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"Shame and Blame"

How many of you remember the television show, “Queen for a Day?”

On this game show, which aired in the 1950s and 1960s, four women were selected from the audience. The four contestants competed for prizes by sharing their personal, sad story. Each of them tried to present themselves as the most pathetic person of the four, and the person who needed help the most. To gauge how the audience felt, an applause–o-meter registered the reaction to each sob story. Whoever came across as the biggest “loser” was awarded her stated desires, plus a crown and roses.

Queen for a Day is still going strong, just not on the tube. A version of this show can be found in the streets, around the watercoolers at work, in school cafeterias, and wherever people make excuses. Today, it is more likely to be called playing the victim. Some of us do it for a day, month, or year. For some, it is a lifelong pursuit.

Some days, I wake up and I begin to feel sorry for myself. I focus on what I don't have. I look at the cards life has dealt me that day, and lose sight of my many blessings. When I do this for more than a few moments, I find that I do not get much done. My energy level is down. Furthermore, I do not feel very good about myself or others.

In years past, diversity training was often referred to as sensitivity training. Much of sensitivity training deals with who is a perpetrator and who is a victim? Somehow, perpetrator and victim were neatly defined into two different groups of people. We are one or the other.

This thinking continues today. More often than not, certain people come to be identified as perpetrators. Who comes to your mind…white males, heterosexuals, Christians, feminists, immigrants, Americans? Who is on our list of victims and oppressors changes over time, and varies from individual to individual.

In Losing the Race: Self Sabotage in Black America , a University of California professor named John McWhorter talks about a problem he calls “the cult of victimology.” According to McWhorter, victimology encourages black children and adults to blame their problems on someone else. They blame racism, the white man, or “the system” for their own problems, instead of taking advantage of the opportunities that are out there. Many African-Americans accuse McWhorter of selling out and giving Whites ammunition to use against them. What ammunition? Well, some might argue that if Blacks are holding themselves back, why should the rest of society waste resources on them.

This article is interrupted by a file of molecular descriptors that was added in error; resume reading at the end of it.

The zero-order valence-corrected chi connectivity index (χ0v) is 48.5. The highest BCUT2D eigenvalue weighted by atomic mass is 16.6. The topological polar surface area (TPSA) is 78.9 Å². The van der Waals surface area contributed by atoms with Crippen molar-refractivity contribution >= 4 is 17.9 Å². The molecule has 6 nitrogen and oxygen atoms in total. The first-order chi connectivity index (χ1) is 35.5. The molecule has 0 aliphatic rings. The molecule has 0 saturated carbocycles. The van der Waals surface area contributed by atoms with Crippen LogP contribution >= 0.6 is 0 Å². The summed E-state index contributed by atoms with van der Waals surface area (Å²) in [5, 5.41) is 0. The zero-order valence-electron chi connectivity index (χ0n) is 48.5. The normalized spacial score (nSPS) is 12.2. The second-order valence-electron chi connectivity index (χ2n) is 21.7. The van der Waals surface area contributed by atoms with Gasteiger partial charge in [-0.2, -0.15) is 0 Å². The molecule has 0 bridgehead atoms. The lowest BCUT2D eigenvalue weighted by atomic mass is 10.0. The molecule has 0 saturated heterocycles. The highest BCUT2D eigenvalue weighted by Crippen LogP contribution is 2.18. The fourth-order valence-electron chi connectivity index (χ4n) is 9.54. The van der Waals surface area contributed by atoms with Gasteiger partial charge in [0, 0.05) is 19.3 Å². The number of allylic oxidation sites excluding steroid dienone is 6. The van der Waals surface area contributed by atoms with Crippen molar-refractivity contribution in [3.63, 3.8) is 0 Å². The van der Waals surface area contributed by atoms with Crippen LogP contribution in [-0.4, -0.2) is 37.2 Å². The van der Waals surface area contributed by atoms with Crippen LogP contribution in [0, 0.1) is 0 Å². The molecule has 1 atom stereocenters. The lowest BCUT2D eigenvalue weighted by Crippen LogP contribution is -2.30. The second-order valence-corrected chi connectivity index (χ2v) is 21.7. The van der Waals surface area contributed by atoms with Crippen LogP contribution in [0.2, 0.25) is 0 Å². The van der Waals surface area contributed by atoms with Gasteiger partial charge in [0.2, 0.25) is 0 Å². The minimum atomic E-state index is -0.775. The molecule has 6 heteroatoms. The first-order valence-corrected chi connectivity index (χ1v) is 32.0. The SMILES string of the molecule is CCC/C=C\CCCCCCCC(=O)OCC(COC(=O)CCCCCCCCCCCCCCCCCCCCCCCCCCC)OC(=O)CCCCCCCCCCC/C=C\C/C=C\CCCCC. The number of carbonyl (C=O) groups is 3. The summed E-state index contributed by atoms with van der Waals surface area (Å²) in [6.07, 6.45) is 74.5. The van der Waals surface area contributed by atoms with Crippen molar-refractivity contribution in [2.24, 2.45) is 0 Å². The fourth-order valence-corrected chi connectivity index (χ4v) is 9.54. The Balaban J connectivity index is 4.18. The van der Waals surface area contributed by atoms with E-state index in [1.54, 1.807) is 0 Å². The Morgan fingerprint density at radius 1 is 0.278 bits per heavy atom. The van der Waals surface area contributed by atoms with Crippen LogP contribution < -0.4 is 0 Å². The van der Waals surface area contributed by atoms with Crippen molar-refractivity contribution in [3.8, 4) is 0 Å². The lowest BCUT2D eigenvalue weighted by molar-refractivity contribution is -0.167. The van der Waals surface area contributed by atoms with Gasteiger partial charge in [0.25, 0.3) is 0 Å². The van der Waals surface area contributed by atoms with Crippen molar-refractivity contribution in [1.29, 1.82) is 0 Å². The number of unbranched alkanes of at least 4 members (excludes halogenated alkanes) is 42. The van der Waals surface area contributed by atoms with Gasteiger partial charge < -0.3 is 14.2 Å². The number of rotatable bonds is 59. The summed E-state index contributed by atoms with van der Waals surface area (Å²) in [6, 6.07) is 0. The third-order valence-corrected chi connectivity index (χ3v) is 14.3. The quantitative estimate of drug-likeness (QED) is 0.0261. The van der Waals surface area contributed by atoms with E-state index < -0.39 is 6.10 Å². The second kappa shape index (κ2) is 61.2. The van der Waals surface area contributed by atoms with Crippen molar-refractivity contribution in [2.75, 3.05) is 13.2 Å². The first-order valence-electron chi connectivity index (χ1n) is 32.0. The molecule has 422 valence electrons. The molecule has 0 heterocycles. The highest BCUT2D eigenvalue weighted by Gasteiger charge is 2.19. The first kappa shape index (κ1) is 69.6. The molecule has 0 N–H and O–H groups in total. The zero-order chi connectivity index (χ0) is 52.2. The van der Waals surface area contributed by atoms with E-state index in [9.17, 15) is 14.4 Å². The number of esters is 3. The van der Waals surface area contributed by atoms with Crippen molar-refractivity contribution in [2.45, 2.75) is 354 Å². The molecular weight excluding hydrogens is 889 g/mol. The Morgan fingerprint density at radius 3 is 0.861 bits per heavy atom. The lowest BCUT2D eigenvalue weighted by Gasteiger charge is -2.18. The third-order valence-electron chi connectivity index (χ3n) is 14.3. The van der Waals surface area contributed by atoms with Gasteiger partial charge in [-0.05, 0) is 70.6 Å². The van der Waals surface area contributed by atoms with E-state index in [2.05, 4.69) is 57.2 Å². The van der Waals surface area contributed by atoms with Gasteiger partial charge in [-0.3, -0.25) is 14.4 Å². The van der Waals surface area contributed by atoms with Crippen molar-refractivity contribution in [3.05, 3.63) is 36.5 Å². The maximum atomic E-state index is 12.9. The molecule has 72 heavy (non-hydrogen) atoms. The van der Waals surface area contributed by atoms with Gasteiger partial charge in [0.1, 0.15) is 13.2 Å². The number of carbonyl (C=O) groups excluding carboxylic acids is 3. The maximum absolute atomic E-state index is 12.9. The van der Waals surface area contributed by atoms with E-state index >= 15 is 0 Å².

The problem with McWhorter's theory is that he identifies this as a black problem when in fact we are all guilty of the “shame and blame” game. Moreover, while his reasoning applies to some blacks, it does not apply to most.

As a white graduate of Howard University , a historically black college, I remember reading the first edition of The Illtop , a humor magazine published by the school. On page one appears an advertisement that reads, “In Trouble? Need Someone to Blame? Call 1-800-Dial-A-Negro…Easy as 1, 2, 3.” The reader is instructed to 1) Call an operator to select the right Negro to blame. 2) Choose one that you can use as a scapegoat, and 3) Feel better about yourself.

While this advertisement was clearly done in jest, the message is serious. How many times have you heard people blame “foreigners” for their economic problems? Or perhaps it is those folks from the inner city who are responsible for the increase in crime in our neighborhoods. As gay marriage becomes more of an issue, we hear warnings about the impending disintegration of the American family.

Instead of focusing on personal barriers that reside within our thinking and behaviors, we obsess over those social barriers that others put in our way. Instead of examining our work ethic, we find it easier to criticize immigrants who are thankful for jobs that pay minimum wage. Instead of holding our children accountable, we find it easier to blame a teacher, coach, or principal.

A few years ago, I remember reading about a local coach who suspended some players from his squad for clearly violating team rules. Instead of using that experience to teach their children a valuable, positive lesson about life, some parents complained about the coach and how their children were suffering. What lesson did they teach their children about accepting responsibility for your choices?

Victimization is so ingrained in some of us that we derive comfort from being a victim. Take away our status as victims, and you take away our excuses. That can be a frightening experience.

Each day, my students, who are among the poorest in the state of Maryland , inspire me to view my glass as half full and resist victimization. Many of them have persevered in spite of overwhelming odds. And yet, they somehow keep their perspective. Recently, one student said, “Why should we think that ‘our people' are the only people who have suffered or have suffered the most?” Another commented, “If you dwell too much on being sick, you'll never get better.”

Just as my students keep me grounded, my son Jimmy does the same thing for my daughters. Jimmy, who is autistic, is a very happy, contented young man. He makes minimum wage, asks for very little, and something as small as a deck of cards or a phone call can make his day. My daughters live in a different world. And yet, when they start feeling sorry for themselves, they tend to think of Jimmy. For example, when my youngest daughter lost her driving privileges, she thought about how Jimmy will never be able to drive.

No one group has a monopoly on victimization. We all limit ourselves. The sooner we realize that, the sooner we will begin working on filling up our glasses.



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